Fanny Price is the sweetest and most timid of our heroines. In Mansfield Park, she is shown growing up with the man she ends up falling in love with, Edmund Bertram, but does not end up with until after a series of unfortunate events. Fanny and Edmund are plagued by the problems of this time period, including a woman’s desire for a wealthy husband in order to survive. This means that Fanny is pressured by her family to marry a man who is well-off, while Edmund is often pursued by women who are drawn to him by his hefty future inheritance money. As Fanny is pursued by Henry Crawford, a man with charm, lots of money, but a total lack of morals, and Edmund gets involved with Mary Crawford, a woman who is interested in his wealth, both are seemingly in relationships that fit societal expectations of the time—love is shunted to the side and people are encouraged to make marital decisions that are economically responsible. Surprisingly enough, the same thing ruins both Fanny and Edmund’s relationships: their values. Fanny is unable to accept Henry’s adulterous acts with a married woman, and when Henry ultimately elopes with the married woman, Edmund is taken aback by the tolerance Mary shows for Henry’s immoral actions. Ultimately, Fanny and Edmund unite, both coming to terms with the love they’ve always had for one another and aware that they simply cannot be with people who have such different morals than they do. Part of what is important in a significant other are their values, as they might prove to be more important than you think.

The wrong guy sometimes looks like the right one 

Marianne perfectly illustrates the pains of being tricked by a man with bad intentions in Sense and Sensibility when she falls madly in love with Willoughby, a man who rescues her during a rain storm. She lets go of control of her emotions and becomes dedicated to her flirtation with him, despite the fact that he neither promised her his love nor proposed (which was the only way to really know a guy’s intentions in this time period). When he takes leave for an undisclosed period of time and does not respond to any of Marianne’s letters, she begins to realize that his charm and flirtatious nature might have been less of a sure sign than she thought. He breaks up with her in a cold, detached manner, telling her he is engaged to someone much wealthier than herself. She is left heartbroken, a state which too many readers have been in and can relate to. Love, in addition to all its greatness, naturally comes with pain, because sometimes the wrong guy seems like the right one.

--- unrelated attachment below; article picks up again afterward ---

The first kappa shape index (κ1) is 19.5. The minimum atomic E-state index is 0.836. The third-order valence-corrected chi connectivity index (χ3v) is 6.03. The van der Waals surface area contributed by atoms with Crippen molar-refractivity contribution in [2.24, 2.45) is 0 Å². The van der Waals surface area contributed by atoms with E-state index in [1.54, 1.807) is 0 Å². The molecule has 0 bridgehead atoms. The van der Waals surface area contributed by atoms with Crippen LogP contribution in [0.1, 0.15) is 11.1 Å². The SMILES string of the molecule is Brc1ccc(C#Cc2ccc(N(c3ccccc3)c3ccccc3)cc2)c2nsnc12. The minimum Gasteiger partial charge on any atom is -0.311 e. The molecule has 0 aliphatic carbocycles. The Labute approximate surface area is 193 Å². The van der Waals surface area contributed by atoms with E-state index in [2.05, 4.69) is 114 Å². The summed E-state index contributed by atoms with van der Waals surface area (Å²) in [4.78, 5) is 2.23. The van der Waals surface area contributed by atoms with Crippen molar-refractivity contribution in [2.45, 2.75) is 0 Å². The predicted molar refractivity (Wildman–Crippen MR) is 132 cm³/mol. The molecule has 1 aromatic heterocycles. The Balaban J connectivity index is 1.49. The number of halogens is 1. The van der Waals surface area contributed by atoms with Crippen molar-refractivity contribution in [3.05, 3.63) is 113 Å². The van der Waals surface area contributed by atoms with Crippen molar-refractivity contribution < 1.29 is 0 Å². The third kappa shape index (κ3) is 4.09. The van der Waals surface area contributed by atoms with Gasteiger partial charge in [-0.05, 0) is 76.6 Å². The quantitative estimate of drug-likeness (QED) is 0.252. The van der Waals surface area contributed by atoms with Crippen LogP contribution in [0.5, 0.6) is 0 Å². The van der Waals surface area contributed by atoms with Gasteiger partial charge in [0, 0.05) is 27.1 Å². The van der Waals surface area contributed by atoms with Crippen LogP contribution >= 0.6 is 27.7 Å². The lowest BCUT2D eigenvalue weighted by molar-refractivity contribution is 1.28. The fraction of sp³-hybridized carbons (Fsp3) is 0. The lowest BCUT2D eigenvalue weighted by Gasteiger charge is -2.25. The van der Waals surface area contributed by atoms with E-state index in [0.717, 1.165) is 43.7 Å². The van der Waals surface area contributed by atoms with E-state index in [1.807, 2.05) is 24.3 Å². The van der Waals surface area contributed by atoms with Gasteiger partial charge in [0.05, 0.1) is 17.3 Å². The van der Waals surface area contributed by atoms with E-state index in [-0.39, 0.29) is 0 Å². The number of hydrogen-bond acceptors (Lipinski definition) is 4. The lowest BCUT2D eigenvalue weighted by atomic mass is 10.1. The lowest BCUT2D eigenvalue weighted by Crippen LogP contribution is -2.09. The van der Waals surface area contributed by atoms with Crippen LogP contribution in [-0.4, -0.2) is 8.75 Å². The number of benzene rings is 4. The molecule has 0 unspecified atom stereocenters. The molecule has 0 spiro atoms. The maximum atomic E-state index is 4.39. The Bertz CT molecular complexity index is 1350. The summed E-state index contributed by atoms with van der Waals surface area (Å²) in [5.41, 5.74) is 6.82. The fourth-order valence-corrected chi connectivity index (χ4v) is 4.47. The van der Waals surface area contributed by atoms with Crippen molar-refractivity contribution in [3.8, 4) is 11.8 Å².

Love isn’t the same IRL as it is in your imagination

In a satirical look at the classic Gothic books of the time, Austen paints the beautifully and deceivingly haunting Northanger Abbey, where protagonist Catherine Morland is taken by the ideas of adventure, heroism, and mystery. She meets a charming man named Henry Tilney as well as his family. When she discovers that he lives in a Gothic castle, she suddenly imagines herself as the girl in distress in one of her beloved Gothic novels and that she had stumbled across a family that had secrets and murder and everything juicy. She goes so far as to think Tilney’s father murdered his wife and explores the castle, excited to find secrets, but is soon called out by Henry for her overactive imagination. Let’s face it—we’ve all treated life like it was a romantic comedy sometimes, or even a soap opera. It’s important to remember that in real life, love is not usually as it is portrayed on television or in movies, much as we sometimes wish it were. Love is usually a lot simpler.

Linsha Qi is a dog lover, religious foodie, and a late-night television show aficionado. She currently attends UC Berkeley and is studying Political Science and English. She has worked for the Daily Californian and EmpowHER. Her hobbies include working out to Blogilates, attempting to eat healthy, and knitting while re-watching her favorite comedies. 

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[Image via Becoming Jane]